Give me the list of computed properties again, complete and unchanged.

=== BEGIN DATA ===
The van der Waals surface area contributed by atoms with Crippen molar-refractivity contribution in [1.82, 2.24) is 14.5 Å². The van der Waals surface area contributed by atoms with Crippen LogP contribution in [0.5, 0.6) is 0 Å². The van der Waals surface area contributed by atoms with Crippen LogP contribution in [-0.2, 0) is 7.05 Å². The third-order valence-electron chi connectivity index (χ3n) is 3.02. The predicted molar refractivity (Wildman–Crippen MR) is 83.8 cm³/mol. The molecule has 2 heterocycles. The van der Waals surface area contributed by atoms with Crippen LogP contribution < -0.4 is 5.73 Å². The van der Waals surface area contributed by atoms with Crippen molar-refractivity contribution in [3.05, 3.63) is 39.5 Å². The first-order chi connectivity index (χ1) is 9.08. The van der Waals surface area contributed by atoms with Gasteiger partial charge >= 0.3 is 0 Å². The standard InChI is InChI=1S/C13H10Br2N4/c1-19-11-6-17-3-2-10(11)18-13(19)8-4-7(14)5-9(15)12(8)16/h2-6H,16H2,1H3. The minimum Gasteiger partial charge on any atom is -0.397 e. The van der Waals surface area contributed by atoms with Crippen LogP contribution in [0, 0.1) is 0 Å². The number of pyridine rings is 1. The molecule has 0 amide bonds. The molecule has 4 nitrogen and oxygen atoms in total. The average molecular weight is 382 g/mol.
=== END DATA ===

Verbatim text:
The van der Waals surface area contributed by atoms with Crippen molar-refractivity contribution in [1.82, 2.24) is 14.5 Å². The van der Waals surface area contributed by atoms with Crippen LogP contribution in [0.5, 0.6) is 0 Å². The van der Waals surface area contributed by atoms with Crippen LogP contribution in [-0.2, 0) is 7.05 Å². The third-order valence-electron chi connectivity index (χ3n) is 3.02. The predicted molar refractivity (Wildman–Crippen MR) is 83.8 cm³/mol. The molecule has 2 heterocycles. The van der Waals surface area contributed by atoms with Crippen LogP contribution < -0.4 is 5.73 Å². The van der Waals surface area contributed by atoms with Crippen molar-refractivity contribution in [3.05, 3.63) is 39.5 Å². The first-order chi connectivity index (χ1) is 9.08. The van der Waals surface area contributed by atoms with Gasteiger partial charge >= 0.3 is 0 Å². The standard InChI is InChI=1S/C13H10Br2N4/c1-19-11-6-17-3-2-10(11)18-13(19)8-4-7(14)5-9(15)12(8)16/h2-6H,16H2,1H3. The minimum Gasteiger partial charge on any atom is -0.397 e. The van der Waals surface area contributed by atoms with Crippen LogP contribution in [0, 0.1) is 0 Å². The number of pyridine rings is 1. The molecule has 0 amide bonds. The molecule has 4 nitrogen and oxygen atoms in total. The average molecular weight is 382 g/mol.